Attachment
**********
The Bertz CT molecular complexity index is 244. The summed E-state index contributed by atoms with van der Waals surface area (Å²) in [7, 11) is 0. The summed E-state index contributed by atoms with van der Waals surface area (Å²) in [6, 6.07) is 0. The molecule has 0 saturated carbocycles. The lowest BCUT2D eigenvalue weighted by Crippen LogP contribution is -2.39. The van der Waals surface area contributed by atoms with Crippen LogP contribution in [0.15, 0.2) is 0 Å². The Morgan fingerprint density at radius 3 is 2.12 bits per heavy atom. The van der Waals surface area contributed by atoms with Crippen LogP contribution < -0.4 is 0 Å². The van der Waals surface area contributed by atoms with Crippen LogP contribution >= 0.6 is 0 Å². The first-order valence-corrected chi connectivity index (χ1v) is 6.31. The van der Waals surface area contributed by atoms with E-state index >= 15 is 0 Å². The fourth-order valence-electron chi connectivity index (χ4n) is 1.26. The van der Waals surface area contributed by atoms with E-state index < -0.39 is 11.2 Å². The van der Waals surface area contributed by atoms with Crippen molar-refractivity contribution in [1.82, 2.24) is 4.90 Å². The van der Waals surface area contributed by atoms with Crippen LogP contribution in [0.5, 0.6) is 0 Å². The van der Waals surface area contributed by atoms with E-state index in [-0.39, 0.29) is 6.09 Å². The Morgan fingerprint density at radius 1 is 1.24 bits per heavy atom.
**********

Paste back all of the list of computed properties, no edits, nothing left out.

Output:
The Bertz CT molecular complexity index is 244. The summed E-state index contributed by atoms with van der Waals surface area (Å²) in [7, 11) is 0. The summed E-state index contributed by atoms with van der Waals surface area (Å²) in [6, 6.07) is 0. The molecule has 0 saturated carbocycles. The lowest BCUT2D eigenvalue weighted by Crippen LogP contribution is -2.39. The van der Waals surface area contributed by atoms with Crippen LogP contribution in [0.15, 0.2) is 0 Å². The Morgan fingerprint density at radius 3 is 2.12 bits per heavy atom. The van der Waals surface area contributed by atoms with Crippen LogP contribution < -0.4 is 0 Å². The van der Waals surface area contributed by atoms with Crippen LogP contribution >= 0.6 is 0 Å². The first-order valence-corrected chi connectivity index (χ1v) is 6.31. The van der Waals surface area contributed by atoms with E-state index >= 15 is 0 Å². The fourth-order valence-electron chi connectivity index (χ4n) is 1.26. The van der Waals surface area contributed by atoms with E-state index < -0.39 is 11.2 Å². The van der Waals surface area contributed by atoms with Crippen molar-refractivity contribution in [1.82, 2.24) is 4.90 Å². The van der Waals surface area contributed by atoms with Crippen LogP contribution in [0.5, 0.6) is 0 Å². The van der Waals surface area contributed by atoms with E-state index in [-0.39, 0.29) is 6.09 Å². The Morgan fingerprint density at radius 1 is 1.24 bits per heavy atom.